jkiernan
jkiernan

I've owned a succession of phones powered by a Microsoft OS. The iPhone simply blows all of those away. It's not a hip factor; it's more about elegance, integration and overall ease of use.

devfrag
devfrag

I agree. If M$ W7 phones can integrate seamlessly with Exchange, SharePoint, etc... it'll be home run for the business world.

Hazydave
Hazydave

Sure, quite a few businesses do use MS technologies like Exchange. I do wonder, though, if they won't increasingly ask "why", my company switched off hosted IMAP to Exchange years back. We had issues, had to contract with IT support people. They had used spend more money, change our Von to something they knew, change it again when that failed, etc. For several years, email was flakey and expensive. Last summer we switched to the Google tools. It just works.. never an issue. As for the new MS phones.. they should be able to do Exchange right. But given my experience, maybe not.. sure seems to fail on the desktop. And these first phones are highly consumer oriented, and apparently targeted at people who find Android or iPhone too complex. Can that really be an acceptable business tool?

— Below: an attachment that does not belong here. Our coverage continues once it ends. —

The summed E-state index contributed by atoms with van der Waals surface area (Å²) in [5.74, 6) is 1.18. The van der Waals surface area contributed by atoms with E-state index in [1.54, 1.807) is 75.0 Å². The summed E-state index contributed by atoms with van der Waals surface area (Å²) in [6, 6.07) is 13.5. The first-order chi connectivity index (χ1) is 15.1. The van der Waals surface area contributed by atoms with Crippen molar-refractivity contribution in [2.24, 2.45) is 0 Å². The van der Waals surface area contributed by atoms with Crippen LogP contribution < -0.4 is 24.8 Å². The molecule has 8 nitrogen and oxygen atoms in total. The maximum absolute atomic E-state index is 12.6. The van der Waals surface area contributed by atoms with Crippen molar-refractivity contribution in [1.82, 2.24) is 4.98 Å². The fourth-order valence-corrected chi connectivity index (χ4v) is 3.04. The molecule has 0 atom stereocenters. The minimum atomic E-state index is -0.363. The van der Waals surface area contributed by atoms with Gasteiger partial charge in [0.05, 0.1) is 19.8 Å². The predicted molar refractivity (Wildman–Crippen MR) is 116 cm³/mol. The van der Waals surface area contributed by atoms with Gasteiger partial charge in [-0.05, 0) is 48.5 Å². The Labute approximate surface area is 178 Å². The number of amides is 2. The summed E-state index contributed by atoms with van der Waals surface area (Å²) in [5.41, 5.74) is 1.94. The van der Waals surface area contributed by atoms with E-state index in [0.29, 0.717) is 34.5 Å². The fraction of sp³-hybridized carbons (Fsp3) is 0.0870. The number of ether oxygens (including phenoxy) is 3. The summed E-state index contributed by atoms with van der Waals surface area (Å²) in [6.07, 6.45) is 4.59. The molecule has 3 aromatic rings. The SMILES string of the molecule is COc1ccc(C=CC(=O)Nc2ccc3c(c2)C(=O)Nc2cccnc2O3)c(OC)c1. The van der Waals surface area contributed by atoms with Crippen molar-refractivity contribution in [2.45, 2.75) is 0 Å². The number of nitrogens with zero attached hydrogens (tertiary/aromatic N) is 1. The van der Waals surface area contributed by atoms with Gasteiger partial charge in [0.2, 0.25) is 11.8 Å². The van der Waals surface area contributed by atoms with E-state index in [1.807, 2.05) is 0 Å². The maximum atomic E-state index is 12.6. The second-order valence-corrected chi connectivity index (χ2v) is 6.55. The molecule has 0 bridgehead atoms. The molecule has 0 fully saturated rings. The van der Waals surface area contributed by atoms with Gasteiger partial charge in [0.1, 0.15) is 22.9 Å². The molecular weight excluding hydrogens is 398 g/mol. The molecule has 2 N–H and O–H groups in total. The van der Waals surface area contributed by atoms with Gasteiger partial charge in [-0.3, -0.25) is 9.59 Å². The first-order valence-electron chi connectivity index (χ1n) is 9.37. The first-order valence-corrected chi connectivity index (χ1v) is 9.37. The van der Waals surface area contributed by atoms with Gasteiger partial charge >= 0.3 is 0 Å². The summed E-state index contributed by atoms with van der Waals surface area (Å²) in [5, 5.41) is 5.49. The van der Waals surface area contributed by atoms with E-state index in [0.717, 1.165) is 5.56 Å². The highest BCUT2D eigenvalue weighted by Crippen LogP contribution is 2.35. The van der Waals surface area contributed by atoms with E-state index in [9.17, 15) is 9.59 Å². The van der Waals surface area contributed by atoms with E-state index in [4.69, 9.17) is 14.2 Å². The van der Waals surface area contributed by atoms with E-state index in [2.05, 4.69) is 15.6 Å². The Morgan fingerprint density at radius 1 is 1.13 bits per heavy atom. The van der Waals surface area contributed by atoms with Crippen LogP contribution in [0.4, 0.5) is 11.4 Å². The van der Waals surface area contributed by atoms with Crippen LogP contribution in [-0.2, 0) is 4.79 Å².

Justin James
Justin James

... but Microsoft keeps sticking it to the developers and making it hard to do stuff! This weekend, I tried to D/L the WP7 dev tools. I was confronted with a registration screen. Fourth step in the process, according to the sidebar? "Payment". I clicked away. It turns out, that is the payment to join the app store (App Hub) and it is *completely* optional (you only need to pay to deploy to the store). How many potential developers do you think are clicking away when they see "Payment" as a step to download the tools? Oh, and using the ad-module is SCARY. Check out this post (http://blog.structuretoobig.com/post/2010/10/17/WP7-Ad-Control-Experience.aspx). By including that module, your application looks (to the user) like a sleazy app that sends your personal data all over the place. WP7 looks great and I look forwards to getting a WP7 phone (provided I find one I like), but with moves like this, I predict that it will have a very short future. J.Ja

alfielee
alfielee

Being that I went through all the years of Microsoft's FUD & manipulation of information about Linux & even Steve Ballmer's dismissal of the iPhone (not an Apple fan either but...) I hope this is extremely expensive bust for M$...

jasonhiner
jasonhiner

That's not a good sign for developers. Thanks for posting. Keep us informed as you did deeper. I'd be interested to see what you think about the dev tools and dev environment compared to other mobile platforms.